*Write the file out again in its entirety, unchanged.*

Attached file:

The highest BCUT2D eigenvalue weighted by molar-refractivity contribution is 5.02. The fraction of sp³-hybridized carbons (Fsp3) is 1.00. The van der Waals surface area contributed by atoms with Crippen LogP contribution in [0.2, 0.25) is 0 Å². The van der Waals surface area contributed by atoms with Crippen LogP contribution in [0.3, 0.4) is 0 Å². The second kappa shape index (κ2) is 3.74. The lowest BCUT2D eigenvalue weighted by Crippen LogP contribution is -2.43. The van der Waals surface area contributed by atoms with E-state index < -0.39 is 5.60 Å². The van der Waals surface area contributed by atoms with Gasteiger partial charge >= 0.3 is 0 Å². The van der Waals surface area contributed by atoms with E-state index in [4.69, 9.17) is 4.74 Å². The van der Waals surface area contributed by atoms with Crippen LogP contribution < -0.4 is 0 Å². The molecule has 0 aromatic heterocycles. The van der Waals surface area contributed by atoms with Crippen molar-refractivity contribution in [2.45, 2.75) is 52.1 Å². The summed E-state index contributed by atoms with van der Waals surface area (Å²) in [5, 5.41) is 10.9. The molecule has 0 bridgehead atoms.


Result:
The highest BCUT2D eigenvalue weighted by molar-refractivity contribution is 5.02. The fraction of sp³-hybridized carbons (Fsp3) is 1.00. The van der Waals surface area contributed by atoms with Crippen LogP contribution in [0.2, 0.25) is 0 Å². The van der Waals surface area contributed by atoms with Crippen LogP contribution in [0.3, 0.4) is 0 Å². The second kappa shape index (κ2) is 3.74. The lowest BCUT2D eigenvalue weighted by Crippen LogP contribution is -2.43. The van der Waals surface area contributed by atoms with E-state index < -0.39 is 5.60 Å². The van der Waals surface area contributed by atoms with Gasteiger partial charge >= 0.3 is 0 Å². The van der Waals surface area contributed by atoms with E-state index in [4.69, 9.17) is 4.74 Å². The van der Waals surface area contributed by atoms with Crippen LogP contribution < -0.4 is 0 Å². The molecule has 0 aromatic heterocycles. The van der Waals surface area contributed by atoms with Crippen molar-refractivity contribution in [2.45, 2.75) is 52.1 Å². The summed E-state index contributed by atoms with van der Waals surface area (Å²) in [5, 5.41) is 10.9. The molecule has 0 bridgehead atoms.